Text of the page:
• What are the possible food and drug interactions associated with this medication?

    If Tarka is taken with certain other drugs, the effects of either could be increased, decreased, or altered. It is especially important to check with your healthcare provider before combining Tarka with the following: almotriptan, blood pressure/heart medications (such as prazosin, metoprolol, or losartan), buspirone, carbamazepine, cholesterol-lowering medications known as statins (such as lovastatin or simvastatin), clarithromycin, colchicine, cyclosporine, diabetes medicines (such as insulin or glyburide), digoxin, disopyramide, doxorubicin, erythromycin, flecainide, glyburide, imipramine, lithium, midazolam, nonsteroidal anti-inflammatory drugs (NSAIDs) (such as ibuprofen or naproxen), phenobarbital, potassium supplements, quinidine, rifampin, ritonavir, salt substitutes containing potassium, sirolimus, tacrolimus, telithromycin, theophylline, or water pills (such as spironolactone or furosemide).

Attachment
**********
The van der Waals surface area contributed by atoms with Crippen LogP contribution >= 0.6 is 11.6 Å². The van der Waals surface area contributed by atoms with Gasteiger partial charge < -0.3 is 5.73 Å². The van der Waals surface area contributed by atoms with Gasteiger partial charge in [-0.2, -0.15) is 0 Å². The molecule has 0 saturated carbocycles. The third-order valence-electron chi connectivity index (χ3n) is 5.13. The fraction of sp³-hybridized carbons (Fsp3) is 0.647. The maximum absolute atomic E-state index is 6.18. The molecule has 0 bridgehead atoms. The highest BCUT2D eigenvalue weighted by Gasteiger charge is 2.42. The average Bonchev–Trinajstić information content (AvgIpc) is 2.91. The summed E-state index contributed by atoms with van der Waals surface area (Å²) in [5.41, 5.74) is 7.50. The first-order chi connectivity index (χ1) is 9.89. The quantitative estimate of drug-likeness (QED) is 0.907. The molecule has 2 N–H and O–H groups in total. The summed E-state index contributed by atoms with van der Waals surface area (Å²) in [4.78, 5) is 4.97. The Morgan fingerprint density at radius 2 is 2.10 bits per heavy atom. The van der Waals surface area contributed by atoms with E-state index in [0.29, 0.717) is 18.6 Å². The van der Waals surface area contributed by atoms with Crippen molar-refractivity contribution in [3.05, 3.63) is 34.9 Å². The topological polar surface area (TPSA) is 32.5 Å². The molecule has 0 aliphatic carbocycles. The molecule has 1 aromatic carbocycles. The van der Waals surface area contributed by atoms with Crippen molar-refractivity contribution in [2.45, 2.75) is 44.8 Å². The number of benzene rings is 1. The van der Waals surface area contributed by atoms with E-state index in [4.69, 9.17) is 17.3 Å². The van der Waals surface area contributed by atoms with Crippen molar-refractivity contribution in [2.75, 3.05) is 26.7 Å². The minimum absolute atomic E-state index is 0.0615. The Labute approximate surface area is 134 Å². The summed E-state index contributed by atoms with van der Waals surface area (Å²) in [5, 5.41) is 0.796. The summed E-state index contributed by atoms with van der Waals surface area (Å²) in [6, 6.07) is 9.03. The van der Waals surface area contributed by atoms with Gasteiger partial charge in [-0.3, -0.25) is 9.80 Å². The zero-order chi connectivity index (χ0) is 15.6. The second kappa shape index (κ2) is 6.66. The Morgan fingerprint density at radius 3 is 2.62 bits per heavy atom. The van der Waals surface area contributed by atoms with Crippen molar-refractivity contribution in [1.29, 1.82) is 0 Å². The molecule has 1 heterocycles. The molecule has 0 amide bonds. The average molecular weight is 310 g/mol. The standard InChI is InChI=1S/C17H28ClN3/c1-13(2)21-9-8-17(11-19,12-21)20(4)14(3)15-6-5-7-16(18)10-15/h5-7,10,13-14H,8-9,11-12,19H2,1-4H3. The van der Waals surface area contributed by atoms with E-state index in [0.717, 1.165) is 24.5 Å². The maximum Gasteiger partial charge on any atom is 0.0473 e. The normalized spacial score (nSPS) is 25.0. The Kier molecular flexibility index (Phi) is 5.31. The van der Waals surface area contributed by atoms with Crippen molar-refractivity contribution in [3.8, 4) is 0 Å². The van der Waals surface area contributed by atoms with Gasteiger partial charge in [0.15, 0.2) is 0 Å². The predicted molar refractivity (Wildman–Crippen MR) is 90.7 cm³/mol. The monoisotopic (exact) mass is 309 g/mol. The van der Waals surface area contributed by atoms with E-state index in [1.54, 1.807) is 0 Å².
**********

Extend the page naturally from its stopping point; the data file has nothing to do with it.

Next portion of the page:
• May I receive this medication if I am pregnant or breastfeeding?

    Do not take Tarka if you are pregnant or breastfeeding. Tarka may harm your unborn baby. Tarka can be found in your breast milk if you take it while breastfeeding. Tell your healthcare provider immediately if you are pregnant, plan to become pregnant, or are breastfeeding.

  • What should I do if I miss a dose of this medication?

    If you miss a dose of Tarka, take it as soon as you remember. However, if it is almost time for your next dose, skip the one you missed and return to your regular dosing schedule. Do not take two doses at once.

  • How should I store this medication?

    Store at room temperature.